Série de conférences de James Gentry : Bodhisattva’s Body in a Pill: A Material Cultural History of Tantra in Tibet

M. James Gentry, professeur à l’Université de Stanford, sera directeur d’études invité à l’EPHE en mai par Marta Sernesi, et donnera une série de quatre conférences portera sur le thème « Bodhisattva’s Body in a Pill: A Material Cultural History of Tantra in Tibet » et aura lieu à la Maison de l’Asie (22, avenue du Président Wilson) aux dates suivantes :

  • 6/05 (10h–12h Grand Salon) Crafting the Maṇi Pill: Kinship and Collective Practice in the Formation of a Buddhist Medicinal Tradition
  • 14/05 (10h–12h salle du RDC) Narrating the Maṇi Pill: Tibetan Transformations of an Indian Literary Vignette
  • 16/05 (10h–12h Grand Salon) Revitalizing the Maṇi Pill: Revelation, Redaction, and Consecration in 15th Century Tibet
  • 29/05 (10h–12h Grand Salon) Reimagining the Maṇi Pill: Ritual Innovation and Invention of Tradition in 17th and 18th Century Tibet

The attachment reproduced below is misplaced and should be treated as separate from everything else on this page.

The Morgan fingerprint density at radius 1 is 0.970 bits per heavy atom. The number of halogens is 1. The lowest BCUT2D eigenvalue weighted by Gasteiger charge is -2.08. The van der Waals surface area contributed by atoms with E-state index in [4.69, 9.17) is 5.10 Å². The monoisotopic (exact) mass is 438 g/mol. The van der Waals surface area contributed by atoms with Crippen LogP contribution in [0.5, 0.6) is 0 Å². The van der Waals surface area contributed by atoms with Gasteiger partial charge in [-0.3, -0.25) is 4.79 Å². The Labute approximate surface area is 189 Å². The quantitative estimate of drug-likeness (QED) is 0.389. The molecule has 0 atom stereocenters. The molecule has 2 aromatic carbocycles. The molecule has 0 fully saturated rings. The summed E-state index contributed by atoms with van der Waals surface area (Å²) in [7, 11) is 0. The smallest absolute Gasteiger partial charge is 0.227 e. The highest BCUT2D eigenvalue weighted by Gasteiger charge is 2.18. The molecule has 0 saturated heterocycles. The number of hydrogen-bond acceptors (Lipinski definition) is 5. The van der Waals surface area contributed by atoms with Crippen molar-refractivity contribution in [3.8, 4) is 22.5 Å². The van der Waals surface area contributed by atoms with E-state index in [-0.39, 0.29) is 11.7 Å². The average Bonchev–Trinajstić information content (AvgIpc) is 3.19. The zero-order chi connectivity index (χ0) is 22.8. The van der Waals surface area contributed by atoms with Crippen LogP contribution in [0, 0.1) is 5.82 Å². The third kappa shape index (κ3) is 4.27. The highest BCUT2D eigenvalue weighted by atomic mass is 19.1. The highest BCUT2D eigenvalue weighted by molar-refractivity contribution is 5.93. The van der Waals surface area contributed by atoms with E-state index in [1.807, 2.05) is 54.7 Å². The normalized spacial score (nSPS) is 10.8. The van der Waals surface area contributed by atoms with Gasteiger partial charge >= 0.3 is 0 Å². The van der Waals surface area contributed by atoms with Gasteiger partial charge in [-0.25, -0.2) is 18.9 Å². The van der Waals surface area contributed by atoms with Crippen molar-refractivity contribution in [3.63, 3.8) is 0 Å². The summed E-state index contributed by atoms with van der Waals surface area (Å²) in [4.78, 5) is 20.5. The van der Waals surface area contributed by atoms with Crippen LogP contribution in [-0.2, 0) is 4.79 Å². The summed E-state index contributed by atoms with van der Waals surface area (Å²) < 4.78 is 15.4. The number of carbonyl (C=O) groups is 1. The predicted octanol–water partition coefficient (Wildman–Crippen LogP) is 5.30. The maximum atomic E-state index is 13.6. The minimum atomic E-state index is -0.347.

Résumé :
Today the small reddish-brown maṇi pills are most famously produced by the Fourteenth Dalai Lama Tenzin Gyatso (b. 1935) from the relics of the Buddha, bodhisattvas, and other past Indian and Tibetan saints, mixed with ingredients commonly used in Tibetan medicine, and consecrated for mass distribution and consumption through a liturgy centering on the bodhisattva of compassion Avalokiteśvara and his mantra. Contemporary maṇi-pill traditions incorporate ritual, medicinal, and narrative elements from diverse sources, some of which stretch back over a millennium.My study traces the history of the maṇi pill over its longue-durée, from Indian Buddhist scriptures and practice traditions transmitted into Tibet in the eighth century, up to the present period, by examining its most pivotal transformations. Together, the four lectures will outline a material cultural history of tantra in Tibet at the nexus of its medicinal and ritual dimensions through the lens of this single pill tradition. In so doing, this lecture series will shed light on the Tibetan reception and adaptation of Indian Buddhist tantra with ramifications for the historical study of the interface between Buddhism and Tibetan medicine, and how this interface has influenced the formation and transformation of Tibetan conceptions of their identity and past. 

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